What is the allure of Claude Debussey’s Clair de Lune? Coffee shops and vacation rentals bear the name, as do perfumes and patterns, photography studios and cruise ships. It’s featured on TV shows and movies as that quintessential love song.
Is it the composition or the namesake, which evokes such romanticism? Clair de Lune. The light of the moon, where there is magic, where there is absolution, where all things are possible.
When I started to research the song, I realized my perceptions were superficial. Shedding Veil No. 1: that iconic piece of music we know of as Clair de Lune is just one movement in a four-part suite, called the Bergamasque.
Of Bergamo. The Bergamasque is a kind of dance, purported to have originated in the Northern Italian town of Bergamo. Masked. Clumsy and anachronistic. It’s the dance of fools.
How strange, then, that Claude Debussey would chose to gather his Prelude, Menuet, Clair de Lune, and Passepied under this moniker. Maybe it had something to do with the fact that the Suite was composed over 15 years, from 1890 to 1905.
It’s true, each of the movements has its own character. The Prelude is like sifting through a memory, dipping in and out of it, moving from the reality of what is to what has passed, from what has been captured, to what has been lost. It is something like stolen time. It is like meeting a person, and he home’s in on you, and says “Let me tell you about this story. There’s this story. I’m so fond of it and it’s gripped me. It’ll grip you, too. Just follow the cherry blossoms to the river.” It alternates between being wistful and being present and regretting.
Then the Menuet prances in, dancing mischief. It drunkenly rolls around on a unicycle, tipping its hat to children and snapping dogs. Then it catches the scent of something real. It forgets its aimlessness, and for moment has sharp-edged purpose. But just as soon, it’s stopping to pick flowers, looking like Charlie Chaplin in a hiccupy black and white. Lovestruck, hopeful, buoyant, longing, poignant, and then flirting again with the comforting disguise of the inane buffoon.
Clair de Lune follows this. The light of the moon is delicate, tracing over everything in its kind glow. Nostalgic and slow. And then we are confronted with that refrain. Soaring, and twirling in circles. We see, and are seen. We move through trepidation and shock, we are startled with what is before us. And then we are transformed. Wistful weaves around the chords. It turns into a mature appreciation, which slowly evaporates in those same twirling circles, leaving sweetness and a touch of melancholy.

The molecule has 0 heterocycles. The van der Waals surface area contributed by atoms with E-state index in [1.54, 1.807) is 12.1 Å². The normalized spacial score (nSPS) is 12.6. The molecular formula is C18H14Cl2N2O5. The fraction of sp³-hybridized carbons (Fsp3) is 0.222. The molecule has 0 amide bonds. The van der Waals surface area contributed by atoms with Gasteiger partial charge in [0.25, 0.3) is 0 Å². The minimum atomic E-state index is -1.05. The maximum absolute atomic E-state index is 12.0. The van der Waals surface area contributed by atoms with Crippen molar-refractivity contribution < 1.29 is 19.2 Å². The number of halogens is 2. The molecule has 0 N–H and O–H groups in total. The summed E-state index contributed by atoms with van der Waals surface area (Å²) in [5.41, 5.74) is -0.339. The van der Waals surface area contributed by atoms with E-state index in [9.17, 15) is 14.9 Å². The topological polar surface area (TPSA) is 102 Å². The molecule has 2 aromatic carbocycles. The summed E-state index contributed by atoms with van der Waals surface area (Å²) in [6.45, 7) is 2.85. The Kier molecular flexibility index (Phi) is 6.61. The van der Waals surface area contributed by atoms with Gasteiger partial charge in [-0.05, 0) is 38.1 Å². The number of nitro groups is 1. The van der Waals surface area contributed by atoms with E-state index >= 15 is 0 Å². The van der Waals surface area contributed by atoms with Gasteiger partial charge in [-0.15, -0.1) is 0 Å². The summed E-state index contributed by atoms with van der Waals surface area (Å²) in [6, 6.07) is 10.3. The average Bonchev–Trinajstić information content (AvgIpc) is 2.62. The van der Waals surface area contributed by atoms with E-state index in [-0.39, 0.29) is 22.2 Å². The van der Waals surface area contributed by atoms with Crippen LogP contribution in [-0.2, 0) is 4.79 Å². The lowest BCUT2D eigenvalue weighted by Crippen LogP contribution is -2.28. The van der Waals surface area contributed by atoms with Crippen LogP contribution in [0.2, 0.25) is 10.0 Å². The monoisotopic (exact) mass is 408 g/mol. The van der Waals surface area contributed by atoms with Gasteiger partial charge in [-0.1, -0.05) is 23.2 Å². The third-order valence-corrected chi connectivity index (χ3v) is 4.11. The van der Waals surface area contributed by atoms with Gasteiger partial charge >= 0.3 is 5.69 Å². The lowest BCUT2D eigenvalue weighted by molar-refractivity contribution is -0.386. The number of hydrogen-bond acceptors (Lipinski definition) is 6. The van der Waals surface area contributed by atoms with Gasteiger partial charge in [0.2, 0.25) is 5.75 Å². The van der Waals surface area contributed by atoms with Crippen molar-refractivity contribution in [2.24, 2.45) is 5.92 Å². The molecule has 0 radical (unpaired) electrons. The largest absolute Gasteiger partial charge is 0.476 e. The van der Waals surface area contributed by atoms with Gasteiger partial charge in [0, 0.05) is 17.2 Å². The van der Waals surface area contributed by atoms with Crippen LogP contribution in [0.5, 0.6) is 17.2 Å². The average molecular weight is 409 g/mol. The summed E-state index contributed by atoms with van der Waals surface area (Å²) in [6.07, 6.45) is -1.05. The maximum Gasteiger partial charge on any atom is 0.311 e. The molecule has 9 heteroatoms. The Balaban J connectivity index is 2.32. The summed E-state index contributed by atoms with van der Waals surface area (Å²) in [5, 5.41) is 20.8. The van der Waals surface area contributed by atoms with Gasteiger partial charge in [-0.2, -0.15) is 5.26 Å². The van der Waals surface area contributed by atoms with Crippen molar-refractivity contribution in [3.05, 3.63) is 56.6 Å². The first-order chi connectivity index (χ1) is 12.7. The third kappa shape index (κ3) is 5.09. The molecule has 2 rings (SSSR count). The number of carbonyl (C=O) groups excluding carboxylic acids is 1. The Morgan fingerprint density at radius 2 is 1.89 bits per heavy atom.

Finally comes the Passepied. This is a hot murmur. A rumor traveling, lip to ear to lip to ear. It takes root and shakes some; and others shake it off, passing it along for the sake of propagating a notion of truth. It is also twins, strutting long-legged ballet strides through the Avenue des Champs-Élysées. Chase and discovery. A resolution of sorts. The instructions for playing this piece are along the lines of left hand staccato, and a flowing right hand. It is one of the most difficult pieces of Debussey’s to play.
Veil No. 2 is shed. Passepied is a dance of the french court. And so is the Menuet. And the Bergamasque is a masked dance. With the Passepied in particular, people with more musicality and knowledge than I have observed this movement is Baroque music cloaked in, or infused with medieval influences. Perhaps Claude Debussey was doing what painfully intelligent people do. Dismantle various traditions, examine each of their parts with clinical interest, and reassemble them into an intellectual response, which is both criticism and acknowledgement.
And then there is the poem. (Veil No. 3 trickles to the floor)
The entire Suite was inspired by Paul Verlaine’s Poem entitled “Clair de Lune”. Debussey was not the first to compose music around these three verses. Gabriel Urbain Fauré even included the poem as lyrics in his homage.
There is something about Debussey’s version, which can’t be denied. It is a masterpiece. But my intrigue with the mystique of Clair de Lune evolved after understanding it was based on a poem, which captivated a number of contemporaries as well as future artists.
So, here it is. The English translation of Clair de Lune by Verlaine:
Your soul is a chosen landscape
Where charming masqueraders and bergamasquers go
Playing the lute and dancing and almost
Sad beneath their fantastic disguises.
They all sing in a minor key
About triumphant love and fortunate life,
They do not seem to believe in their fortune
And their song blends with the light of the moon,
In the calm moonlight, sad and beautiful,
Which has the birds dreaming in the trees
And the fountains sobbing in ecstasy,
The tall fountains, slender amid marble statues.